This is a guest blog by Ruth Landy, a strategic communication consultant based in San Francisco following global assignments with UNICEF, WHO and two global health partnerships.
SAN FRANCISCO, California — Maternal health was on the agenda here last week.
It’s more dangerous to give birth in the U.S. than in Kuwait or Bosnia. In California, the number of women dying of pregnancy-related causes nearly tripled between 1996 and 2006, according to unpublished state data. Worldwide, a woman still dies every ninety seconds during pregnancy or childbirth.
“Statistics are people with the tears wiped off,” said Dr Suellen Miller, director of the University of California San Francisco’s Safe Motherhood Programs, introducing one of two maternal health events taking place in the city last week. The university’s Global Health Sciences program hosted the California premiere of No Woman, No Cry, a compelling new documentary by supermodel and advocate Christy Turlington Burns, at its new Mission Bay campus.
Across town, Amnesty International held a packed session on maternal health during its annual general meeting at the Fairmont Hotel. The well-known grassroots movement has made this a priority issue, campaigning for the right to maternal health in Burkina Faso, Sierra Leone, Peru, Nicaragua and … the United States.
Last year Amnesty issued a scathing report calling attention to the maternal health crisis in this country. The U.S. spends more money on health care than any other nation. Yet in a UN country ranking we are 50th when it comes to a woman’s risk of dying in pregnancy or childbirth. Women of color and uninsured women are particularly vulnerable.
“Being uninsured and being pregnant is quite a disaster right now,” said Jenny Joseph, an inspirational midwife portrayed in Turlington Burns’ film, whose clinic serves low income women in central Florida. Political leaders are beginning to take notice. U.S. Representative John Conyers has just introduced the Maternal Health Accountability Act into Congress to address these disparities and push for better research and reporting.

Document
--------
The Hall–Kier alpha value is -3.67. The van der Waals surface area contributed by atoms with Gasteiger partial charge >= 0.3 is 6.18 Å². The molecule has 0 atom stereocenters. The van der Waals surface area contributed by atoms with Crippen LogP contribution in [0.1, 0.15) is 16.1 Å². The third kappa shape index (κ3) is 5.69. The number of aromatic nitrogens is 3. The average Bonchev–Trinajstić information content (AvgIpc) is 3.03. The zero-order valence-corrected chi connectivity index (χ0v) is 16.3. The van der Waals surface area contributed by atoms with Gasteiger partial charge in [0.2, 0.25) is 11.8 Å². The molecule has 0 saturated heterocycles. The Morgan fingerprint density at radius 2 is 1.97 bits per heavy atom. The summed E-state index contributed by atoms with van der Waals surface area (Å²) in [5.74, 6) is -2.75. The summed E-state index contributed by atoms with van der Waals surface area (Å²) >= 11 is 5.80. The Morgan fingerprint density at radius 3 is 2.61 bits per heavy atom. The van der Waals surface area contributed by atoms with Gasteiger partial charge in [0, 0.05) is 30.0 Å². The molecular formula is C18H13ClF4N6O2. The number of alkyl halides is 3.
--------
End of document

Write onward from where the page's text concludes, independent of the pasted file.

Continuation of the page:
In California, San Francisco writer Nathanael Johnson has doggedly pursued the issue of maternal deaths at the state level, under the umbrella of California Watch, a center for nonpartisan investigative journalism. Johnson called maternal deaths “not just a personal tragedy but a catastrophe for whole communities” yet he urged his audience to focus on the “the power of small improvements.”
The personal as political coursed through both events. At the UCSF screening, Christy Turlington Burns described how her life-threatening hemorrhage while giving birth in a New York hospital changed her life. Learning her complication is the leading cause of death for women giving birth in the developing world, she went on to produce No Woman, No Cry, giving a voice to women in Tanzania, Bangladesh, Guatemala and the U.S. “I realized I could do something about this,” Turlington Burns said.
Suellen Miller, who had a successful practice as a midwife in “affluent Marin County,” got religion about safe motherhood when she visited Nepal with her 10-year-old daughter. There she experienced the lonely, unsanitary circumstances under which poor women were delivering their babies and decided to shift her focus. Today she is championing the LifeWrap, a simple neoprene and Velcro first aid device which can save women’s lives when they are hemorrhaging even as they face agonizing delays in receiving care. Miller is conducting scientific research to test the LifeWrap’s efficacy on a large scale. Initial results from Nigeria and Egypt are promising.
Both of San Francisco’s maternal health events ably combined local, national and global perspectives into one mix. It’s the kernel of multi-tiered approach to connect organizations working on maternal health around the world, at all levels.
How can we further cultivate linkages between local and global advocates in rich as well as developing nations? Can global donors help nurture these indispensable networks?
We haven’t connected all the maternal health dots yet. But we’re on our way.
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